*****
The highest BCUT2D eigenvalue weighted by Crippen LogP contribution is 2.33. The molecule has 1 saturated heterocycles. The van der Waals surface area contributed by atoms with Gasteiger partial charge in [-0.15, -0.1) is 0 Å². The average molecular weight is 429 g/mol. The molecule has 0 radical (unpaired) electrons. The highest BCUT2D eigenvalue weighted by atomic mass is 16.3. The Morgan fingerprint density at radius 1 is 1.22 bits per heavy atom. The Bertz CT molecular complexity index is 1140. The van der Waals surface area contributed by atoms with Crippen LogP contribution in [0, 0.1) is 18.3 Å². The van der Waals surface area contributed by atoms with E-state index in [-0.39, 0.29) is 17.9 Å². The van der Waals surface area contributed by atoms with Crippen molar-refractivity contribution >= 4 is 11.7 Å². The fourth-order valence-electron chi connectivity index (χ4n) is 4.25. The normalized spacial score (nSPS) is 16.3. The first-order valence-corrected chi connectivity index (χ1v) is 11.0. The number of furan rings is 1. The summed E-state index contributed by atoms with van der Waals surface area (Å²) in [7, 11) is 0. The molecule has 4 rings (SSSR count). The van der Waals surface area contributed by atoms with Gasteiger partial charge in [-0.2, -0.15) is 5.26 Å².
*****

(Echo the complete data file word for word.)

The highest BCUT2D eigenvalue weighted by Crippen LogP contribution is 2.33. The molecule has 1 saturated heterocycles. The van der Waals surface area contributed by atoms with Gasteiger partial charge in [-0.15, -0.1) is 0 Å². The average molecular weight is 429 g/mol. The molecule has 0 radical (unpaired) electrons. The highest BCUT2D eigenvalue weighted by atomic mass is 16.3. The Morgan fingerprint density at radius 1 is 1.22 bits per heavy atom. The Bertz CT molecular complexity index is 1140. The van der Waals surface area contributed by atoms with Crippen LogP contribution in [0, 0.1) is 18.3 Å². The van der Waals surface area contributed by atoms with E-state index in [-0.39, 0.29) is 17.9 Å². The van der Waals surface area contributed by atoms with Crippen molar-refractivity contribution >= 4 is 11.7 Å². The fourth-order valence-electron chi connectivity index (χ4n) is 4.25. The normalized spacial score (nSPS) is 16.3. The first-order valence-corrected chi connectivity index (χ1v) is 11.0. The number of furan rings is 1. The summed E-state index contributed by atoms with van der Waals surface area (Å²) in [7, 11) is 0. The molecule has 4 rings (SSSR count). The van der Waals surface area contributed by atoms with Gasteiger partial charge in [-0.2, -0.15) is 5.26 Å².